« Once you’ve lived the inside-out world of espionage, you never shed it. It’s a mentality, a double standard of existence. » — John le Carré (1931-)
Here I go again, featuring yet another 1970s Alfredo Alcala story. This time, Fate, writ large, has forced my hand, and it’s unofficially Contagion Week here on WOT?
I’ve always had a soft spot for writer-editor George Kashdan (1928 – 2006). While he wasn’t what you’d term an outstanding writer, he was the most consistent bright spot of DC’s mystery books in the late ’60 to early ’80s. As opposed to the other workhorses in the stable, one still found trace amounts of passion and personal quirks in his work. His recurring themes for simply more fun than his colleagues’: he loved Sinister gentlemen’s clubs, wild conspiracies, strange carnivals, pre-ordained, thematically-twisted deaths (think of those Final Destination movies)…
In a thoughtful obituary, Mark Evanier tells us: « In 1968, as part of a program of editorial restructuring, Kashdan was let go by DC. Several people who worked with him said it was because he was “too nice” and had occasionally clashed with management in arguing that freelancers should be paid and treated better. » Ah, another victim of the anti-union purge of ’68*.
No-one comes off particularly well in this one, really: Croker the spy is an impenitent, petulant slime bucket right to the finish, and the military, for their part, have been conducting sloppy biochemical experiments… for purely defensive purposes, I’m sure.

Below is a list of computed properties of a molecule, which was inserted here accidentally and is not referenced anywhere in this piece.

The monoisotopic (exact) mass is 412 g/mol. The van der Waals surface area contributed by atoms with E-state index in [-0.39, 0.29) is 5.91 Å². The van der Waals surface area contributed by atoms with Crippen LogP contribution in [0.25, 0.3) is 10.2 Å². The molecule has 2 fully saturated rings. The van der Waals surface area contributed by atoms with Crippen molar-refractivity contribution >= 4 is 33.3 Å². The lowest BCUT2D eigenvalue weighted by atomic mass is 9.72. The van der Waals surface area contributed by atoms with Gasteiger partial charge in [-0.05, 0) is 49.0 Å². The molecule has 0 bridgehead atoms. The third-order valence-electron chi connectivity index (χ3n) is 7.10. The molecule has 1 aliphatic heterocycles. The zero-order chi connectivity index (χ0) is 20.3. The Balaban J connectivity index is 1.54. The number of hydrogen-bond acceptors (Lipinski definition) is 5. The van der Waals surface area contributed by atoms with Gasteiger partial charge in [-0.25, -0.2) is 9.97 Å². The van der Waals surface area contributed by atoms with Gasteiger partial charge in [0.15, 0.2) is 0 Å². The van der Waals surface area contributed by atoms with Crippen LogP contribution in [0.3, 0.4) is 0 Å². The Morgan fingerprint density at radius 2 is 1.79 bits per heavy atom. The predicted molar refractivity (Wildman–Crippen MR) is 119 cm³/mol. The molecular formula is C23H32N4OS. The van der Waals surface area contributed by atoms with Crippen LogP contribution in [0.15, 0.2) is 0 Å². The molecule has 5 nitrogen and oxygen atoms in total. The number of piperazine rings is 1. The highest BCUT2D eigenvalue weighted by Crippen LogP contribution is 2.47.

While the Geneva Protocol has prohibited the use of such barbaric means of warfare since 1925, the US didn’t sign on until… 1975, just before the fall of Saigon, marking the end of the Vietnam War. Let’s not ever forget the US Armed Forces’ generous and indiscriminate dispersion of Napalm and Agent Orange upon troops and civilians during the course of that conflict.
Given the timing, perhaps that bit of news inspired Kashdan to pen this sour little parable.
The guard’s high moral stance, « No one has the right to endanger the whole human race! » may ring a bit hollow and ironic given the circumstances, but he’s still right.
On a smaller, but no less tragic scale, consider the real-life story of what happened when a fan broke quarantine to catch a public appearance of her idol, actress Gene Tierney.
One simply can’t afford to mess around when it comes to quarantines and contagion.
Incidentally, Alcala really seemed to have a yen for those flay-headed mutants of his. To wit, here’s the opening page of The Children of the Bomb, Part 5, from Planet of the Apes no. 10 (July 1975, Marvel), written by Doug Moench and illustrated by Alcala.
* « [In 1968] Fox had joined other comics writers like Otto Binder, John Broome, Arnold Drake, Bill Finger and Bob Haney, signing a petition to ask DC for more financial benefits, particularly regarding health insurance. Since the company regarded writers as expendable people they were all fired without mercy and replaced by more obedient newcomers. » [ source ]